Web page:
Indeed, during the last presidential primary campaign, Governor Rick Perry of Texas, a potential contender in the next round, if one can believe the sages, had this to say about educating undocumented students:

 


“If you say that we should not educate children who have come into our state for no other reason than they’ve been brought there by no fault of their own, I don’t think you have a heart…. We need to be educating these children…..”

He shifted his position a bit, and dropped his enthusiasm, let’s say, when he encountered the rage of the crazies, but, still, he stood by his support of the policy that charges the same, in-state, tuition rates to children of undocumented residents as the children of legal residents pay.

At the time, Chris Christie, attacked Perry, and said the following:

“I don’t believe that for those people who came here illegally, we should be subsidizing with taxpayer money, through in-state tuition, their education…And let me be very clear from my perspective: That is not a heartless position that is a common sense position.”

I don’t think the public, at least in New Jersey, has been otherwise aware of the governor’s stance on the issue.  Certainly, he is silent now.  (Wonder if any of those campaign videos, in Spanish, will articulate his position?)

Since there is no state policy, colleges and universities decide for themselves and most are “letting well-enough alone” which means they either ignore immigration status–a variation on the ‘don’t ask, don’t tell’ theme, they charge out-of-state tuition rates, or, in the case of a few, charge all students who reside in the county or state, with or without documents, the same tuition and fee rates (as Texas does).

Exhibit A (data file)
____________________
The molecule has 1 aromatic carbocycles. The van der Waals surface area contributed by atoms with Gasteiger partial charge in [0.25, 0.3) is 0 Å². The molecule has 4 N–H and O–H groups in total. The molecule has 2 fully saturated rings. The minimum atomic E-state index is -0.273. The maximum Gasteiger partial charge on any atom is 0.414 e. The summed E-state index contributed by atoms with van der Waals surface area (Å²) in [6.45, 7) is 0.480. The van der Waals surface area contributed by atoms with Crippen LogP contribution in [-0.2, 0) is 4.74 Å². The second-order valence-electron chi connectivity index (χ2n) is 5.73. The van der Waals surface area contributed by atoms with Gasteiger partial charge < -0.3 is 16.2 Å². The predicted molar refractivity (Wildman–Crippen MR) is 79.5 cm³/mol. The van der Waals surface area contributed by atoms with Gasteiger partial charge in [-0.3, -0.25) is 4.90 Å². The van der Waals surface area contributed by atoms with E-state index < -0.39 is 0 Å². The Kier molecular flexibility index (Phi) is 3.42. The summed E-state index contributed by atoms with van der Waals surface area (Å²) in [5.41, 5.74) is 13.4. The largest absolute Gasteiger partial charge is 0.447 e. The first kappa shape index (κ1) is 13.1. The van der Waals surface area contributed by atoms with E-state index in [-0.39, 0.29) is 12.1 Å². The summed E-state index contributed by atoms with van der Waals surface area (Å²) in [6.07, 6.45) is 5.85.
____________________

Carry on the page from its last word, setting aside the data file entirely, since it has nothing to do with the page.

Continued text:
Until or unless the federal government acts, it’s up to the states.

New Jersey ought to have a statewide policy, pending federal action. The Star Ledger had it just right in November of last year:

“…there’s no sense in punishing young people for the choices their parents made, or depriving the country of the hard work these young people are eager to do. Like a lot of immigration reform ideas, the DREAM Act started out with bipartisan support that is now shaky. But those fence-sitters might consider the words of one of their rising stars. Just two years ago, before he stepped into the governor’s seat and the national spotlight, then-U.S. Attorney General for New Jersey Chris Christie spoke to a church group in Dover. “Being in this country without proper documentation is not a crime,” he said. “The whole phrase of ‘illegal immigrant’ connotes that the person, by just being here, is committing a crime.”

Let’s hope GOP leaders will recall Christie’s sentiments and guide their party members out of the dark — toward the DREAM opportunities young immigrants deserve…”

And, wouldn’t it be sweet if Christie himself recalled his own sentiments and lead his state on this compelling issue of fairness, moving to create a level playing field for students?

With editorial of this week, the Star Ledger has it right again! This time around, though, it’s the Democrats holding out. Come on Democratic Legislature, get this done and get it to Christie’s desk.  Let’s not make another generation of young people pay more than they should or miss out on an education altogether.  Timidity is not becoming.

All the students and their families are seeking is to be treated the same.  Let’s do the fair, the right thing, and act to make their dream—our common dream, I’d say–a reality.

Bob Braun’s Ledger welcomes contributions.